Facebook released the independent civil rights audit of its platform on Wednesday. The auditors said, among many other things, that “Facebook unevenly enforces or fails to enforce its own policies against prohibited content. Thus, harmful content is left on the platform for too long.”
Facebook has said that it doesn’t want to be an arbiter of truth and that it prioritizes free speech over all. But also that it’s difficult, if not impossible, to actually moderate content on a platform as big as Facebook, Instagram and WhatsApp combined.
So what is at the heart of this problem? I spoke with Spandi Singh, a policy analyst at New America’s Open Technology Institute. The following is an edited transcript of our conversation.
Spandi Singh: I think it’s important to recognize that there does not necessarily need to be one gold standard system of moderation. In fact, it’s important to encourage platforms to moderate in diverse ways because that encourages freedom of expression online. But I think what is really important is for platforms to provide more transparency and accountability around how they are training these people, how accurate they are and what impact these individuals and their activities have on the online speech of users. I think when you’re talking about what platforms as a whole can do better, that is particularly one area where policymakers and civil societies and civil rights groups should be encouraging platforms to do more.
Molly Wood: Let’s talk about automated moderation. Is that a similar situation where we just don’t know that much about how these tools work and how good or bad they are?
Singh: Companies tend to tout automated tools as a silver bullet solution for content-moderation issues, but they do not provide adequate data around how accurate these tools are, how they are trained and how they are refined. This is why civil society groups and civil rights groups continue to press companies to always keep humans in the loop, because using these automated tools can have huge consequences for freedom of expression online. We have to be cautious about just telling companies to invest more in these tools. We need to know how effective these tools are before telling companies to just throw more money at them.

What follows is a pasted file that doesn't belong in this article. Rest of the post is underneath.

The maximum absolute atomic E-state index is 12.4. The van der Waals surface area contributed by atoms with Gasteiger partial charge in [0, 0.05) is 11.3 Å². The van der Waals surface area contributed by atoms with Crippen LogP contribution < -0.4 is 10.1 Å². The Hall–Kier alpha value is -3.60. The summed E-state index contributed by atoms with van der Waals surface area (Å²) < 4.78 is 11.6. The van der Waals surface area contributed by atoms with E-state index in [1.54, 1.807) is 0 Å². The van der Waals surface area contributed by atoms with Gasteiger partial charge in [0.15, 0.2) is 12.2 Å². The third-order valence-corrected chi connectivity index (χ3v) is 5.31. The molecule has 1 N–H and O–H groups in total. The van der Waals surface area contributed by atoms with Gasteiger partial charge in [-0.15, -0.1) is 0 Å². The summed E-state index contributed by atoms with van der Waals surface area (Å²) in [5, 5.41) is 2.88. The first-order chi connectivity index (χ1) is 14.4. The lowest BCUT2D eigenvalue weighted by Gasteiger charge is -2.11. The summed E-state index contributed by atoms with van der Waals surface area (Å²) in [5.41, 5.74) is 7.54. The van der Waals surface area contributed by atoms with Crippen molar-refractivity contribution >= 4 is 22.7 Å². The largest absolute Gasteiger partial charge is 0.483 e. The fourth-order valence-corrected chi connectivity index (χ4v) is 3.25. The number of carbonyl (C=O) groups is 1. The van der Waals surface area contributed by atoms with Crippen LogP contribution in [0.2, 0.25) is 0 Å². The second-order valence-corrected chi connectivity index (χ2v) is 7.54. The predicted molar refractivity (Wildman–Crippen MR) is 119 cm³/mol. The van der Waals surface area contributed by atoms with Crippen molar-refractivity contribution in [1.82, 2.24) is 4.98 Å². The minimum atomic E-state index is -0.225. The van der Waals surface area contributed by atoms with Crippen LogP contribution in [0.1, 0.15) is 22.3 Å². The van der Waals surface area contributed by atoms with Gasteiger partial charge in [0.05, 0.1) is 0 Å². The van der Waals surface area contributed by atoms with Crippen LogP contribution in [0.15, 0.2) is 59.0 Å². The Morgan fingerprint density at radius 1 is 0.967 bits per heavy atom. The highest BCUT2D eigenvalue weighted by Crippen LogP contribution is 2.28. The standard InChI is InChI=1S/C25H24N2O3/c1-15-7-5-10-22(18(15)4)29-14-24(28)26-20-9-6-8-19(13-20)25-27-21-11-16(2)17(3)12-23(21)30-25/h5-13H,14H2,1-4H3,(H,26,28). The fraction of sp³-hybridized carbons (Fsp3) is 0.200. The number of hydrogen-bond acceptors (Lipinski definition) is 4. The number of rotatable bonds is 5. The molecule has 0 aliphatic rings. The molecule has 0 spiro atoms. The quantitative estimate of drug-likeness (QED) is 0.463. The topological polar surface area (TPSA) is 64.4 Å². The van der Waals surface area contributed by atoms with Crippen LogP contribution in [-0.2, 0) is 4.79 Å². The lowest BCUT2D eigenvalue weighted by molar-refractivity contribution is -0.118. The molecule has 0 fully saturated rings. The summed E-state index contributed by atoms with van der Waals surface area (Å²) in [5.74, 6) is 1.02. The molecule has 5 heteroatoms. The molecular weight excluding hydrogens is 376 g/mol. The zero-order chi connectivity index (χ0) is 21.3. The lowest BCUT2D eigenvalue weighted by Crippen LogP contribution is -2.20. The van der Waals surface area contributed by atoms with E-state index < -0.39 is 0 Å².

Wood: Do you think it’s believable that they can’t? I think that’s been an argument [in which] Facebook is like, there’s too many, there’s too much. It literally is a scale problem. We cannot do it.
Singh: The experience of the past few months has shown that platforms can definitely do more, and sometimes it’s just about how they assess their goals around removing harmful content and protecting freedom of expression. For example, during the COVID-19 pandemic, we’ve seen how platforms such as Facebook have really responded rapidly and proactively to the spread of mis- and disinformation. This has raised many questions about why platforms have not taken as proactive of an approach against other types of misleading information, such as election- and voter suppression-related disinformation. It’s just about when do they decide to take those moves, and what are the lever points that encourage them to do so?
Wood: Would an extra $100 million a year show marked improvement? $500 million, $1 billion? Is it just about money?